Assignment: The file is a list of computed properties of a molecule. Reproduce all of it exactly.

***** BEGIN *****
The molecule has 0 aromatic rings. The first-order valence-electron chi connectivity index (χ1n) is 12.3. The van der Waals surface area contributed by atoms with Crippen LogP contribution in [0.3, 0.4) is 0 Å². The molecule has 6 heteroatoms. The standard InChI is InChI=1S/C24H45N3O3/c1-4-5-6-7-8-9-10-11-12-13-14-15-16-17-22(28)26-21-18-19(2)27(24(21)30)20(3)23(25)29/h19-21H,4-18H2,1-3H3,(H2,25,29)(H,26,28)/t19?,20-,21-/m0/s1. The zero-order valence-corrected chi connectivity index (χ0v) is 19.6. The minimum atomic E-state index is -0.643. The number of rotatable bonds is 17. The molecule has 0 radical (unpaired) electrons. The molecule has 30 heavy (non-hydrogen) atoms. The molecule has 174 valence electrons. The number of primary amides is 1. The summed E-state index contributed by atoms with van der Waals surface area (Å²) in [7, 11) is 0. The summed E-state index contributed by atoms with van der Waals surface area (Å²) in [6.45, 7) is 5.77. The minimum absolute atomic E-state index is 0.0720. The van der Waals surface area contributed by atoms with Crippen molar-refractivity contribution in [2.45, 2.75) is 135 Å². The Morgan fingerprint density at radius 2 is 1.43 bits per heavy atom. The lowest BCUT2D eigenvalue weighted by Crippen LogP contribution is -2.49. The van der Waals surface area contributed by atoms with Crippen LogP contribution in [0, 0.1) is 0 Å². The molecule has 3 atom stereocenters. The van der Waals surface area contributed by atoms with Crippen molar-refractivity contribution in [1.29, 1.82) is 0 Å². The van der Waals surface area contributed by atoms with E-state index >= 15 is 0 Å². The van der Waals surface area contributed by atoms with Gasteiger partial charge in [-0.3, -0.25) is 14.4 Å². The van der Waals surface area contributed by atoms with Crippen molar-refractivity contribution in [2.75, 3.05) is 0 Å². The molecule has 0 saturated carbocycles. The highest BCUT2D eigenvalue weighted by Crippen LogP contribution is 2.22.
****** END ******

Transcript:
The molecule has 0 aromatic rings. The first-order valence-electron chi connectivity index (χ1n) is 12.3. The van der Waals surface area contributed by atoms with Crippen LogP contribution in [0.3, 0.4) is 0 Å². The molecule has 6 heteroatoms. The standard InChI is InChI=1S/C24H45N3O3/c1-4-5-6-7-8-9-10-11-12-13-14-15-16-17-22(28)26-21-18-19(2)27(24(21)30)20(3)23(25)29/h19-21H,4-18H2,1-3H3,(H2,25,29)(H,26,28)/t19?,20-,21-/m0/s1. The zero-order valence-corrected chi connectivity index (χ0v) is 19.6. The minimum atomic E-state index is -0.643. The number of rotatable bonds is 17. The molecule has 0 radical (unpaired) electrons. The molecule has 30 heavy (non-hydrogen) atoms. The molecule has 174 valence electrons. The number of primary amides is 1. The summed E-state index contributed by atoms with van der Waals surface area (Å²) in [7, 11) is 0. The summed E-state index contributed by atoms with van der Waals surface area (Å²) in [6.45, 7) is 5.77. The minimum absolute atomic E-state index is 0.0720. The van der Waals surface area contributed by atoms with Crippen molar-refractivity contribution in [2.45, 2.75) is 135 Å². The Morgan fingerprint density at radius 2 is 1.43 bits per heavy atom. The lowest BCUT2D eigenvalue weighted by Crippen LogP contribution is -2.49. The van der Waals surface area contributed by atoms with Crippen LogP contribution in [0, 0.1) is 0 Å². The molecule has 3 atom stereocenters. The van der Waals surface area contributed by atoms with Crippen molar-refractivity contribution in [1.29, 1.82) is 0 Å². The van der Waals surface area contributed by atoms with E-state index >= 15 is 0 Å². The van der Waals surface area contributed by atoms with Gasteiger partial charge in [-0.3, -0.25) is 14.4 Å². The van der Waals surface area contributed by atoms with Crippen molar-refractivity contribution in [2.75, 3.05) is 0 Å². The molecule has 0 saturated carbocycles. The highest BCUT2D eigenvalue weighted by Crippen LogP contribution is 2.22.